Someone finally said it and said it fearlessly: “Brown is waking up from a sabbatical with a vengeance.”
Li Edelkoort, former president of Design Academy Eindhoven, recently rocked an audience of designers attending a 2020/2021 trends seminar in Basel. Edelkoort, whom Time Magazine noted as one of the 25 most influential people in the world, anticipates the color brown will influence design for the next thirty years. Edelkoort is so convinced that she’s already coined it as “The Brown Age.”
Earlier this year, brown had a fair share of the spotlight at Fashion Week, from Marc Gong’s dark brown leather to Brock Collection’s tweed. Brown is expected to be a key color trend in September, too, as designers introduce their spring/summer collections. At last it may be acceptable to wear brown in warmer months.
Brown is also experiencing an upswing in interior design. “Spiced Honey” was identified as the Dulux Colour of the Year for 2019, which sets the trend for interior design. Spiced Honey is a dark beige tone that was chosen for the mood it creates. According to Heleen van Gent, Creative Director at the Global Aesthetic Center at AkzoNobel, Spiced Honey recalls a sense of relaxation in hospitality environments. In healthcare environments, Spiced Honey and its soft complementary colors evoke a sense of positivity.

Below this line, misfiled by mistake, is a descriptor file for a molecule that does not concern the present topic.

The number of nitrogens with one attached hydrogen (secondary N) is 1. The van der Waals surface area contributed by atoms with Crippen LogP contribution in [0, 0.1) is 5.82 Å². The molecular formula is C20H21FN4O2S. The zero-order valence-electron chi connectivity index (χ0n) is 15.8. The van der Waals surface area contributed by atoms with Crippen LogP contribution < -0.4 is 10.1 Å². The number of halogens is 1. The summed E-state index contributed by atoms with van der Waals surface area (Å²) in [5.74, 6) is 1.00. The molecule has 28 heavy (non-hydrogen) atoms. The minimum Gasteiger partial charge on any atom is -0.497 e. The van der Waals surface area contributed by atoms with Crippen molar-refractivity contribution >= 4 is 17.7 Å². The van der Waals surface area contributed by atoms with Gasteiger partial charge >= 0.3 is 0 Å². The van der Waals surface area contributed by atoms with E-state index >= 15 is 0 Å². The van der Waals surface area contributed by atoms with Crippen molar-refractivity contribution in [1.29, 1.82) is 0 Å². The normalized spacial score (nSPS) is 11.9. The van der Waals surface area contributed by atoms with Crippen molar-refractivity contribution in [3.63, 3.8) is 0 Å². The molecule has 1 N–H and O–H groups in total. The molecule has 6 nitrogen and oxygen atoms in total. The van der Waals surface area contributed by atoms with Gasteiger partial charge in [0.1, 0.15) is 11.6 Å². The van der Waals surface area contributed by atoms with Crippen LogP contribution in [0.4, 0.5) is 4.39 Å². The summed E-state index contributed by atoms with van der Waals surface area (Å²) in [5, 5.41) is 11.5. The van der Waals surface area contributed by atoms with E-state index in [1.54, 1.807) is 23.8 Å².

WGSN, a premier trend forecaster, predicted the importance of brown in its Autumn/Winter 2019/2020 forecast. WGSN has particularly noted brown’s mark in the hospitality luxury sector, observing designers pairing brown with rich heritage colors to create warmth and depth. The research also shows brown has been one of the fastest growing colors for women’s apparel in the UK and the company expects the color will have broader design appeal in 2021.
“Tobacco Brown,” “Tudor Brown,” and “Chocolate Brown” all paired with avocado, orange, and harvest gold and harmonized in the Brady Bunch kitchen.
Color psychologists say brown communicates strength, reliability, and stability. It evokes feelings of comfort and safety. Brown also creates a sense of nostalgia, when life less complicated, more down-to-earth, and common sense prevailed.
Psychology aside, the natural color works beautifully in almost any color palette.
At Standard Textile, we’re seeing requests for fabric samples in brown color tones for both hospitality and healthcare. In hospitality, customers are pairing brown with orange, green, teal, and chartreuse in tones that nod to midcentury modern. We’ve also been combining brown with jewel tones of green, red, purple, and blue to create rich, luxurious spaces. In healthcare, we’re seeing brown paired with light hues of green and blue, which creates a very soothing, comforting palette.
Whatever the reason for brown’s resurgence in design, we’re excited to see how our customers are bringing a fresh approach to the market as they incorporate brown in new and stylish ways.
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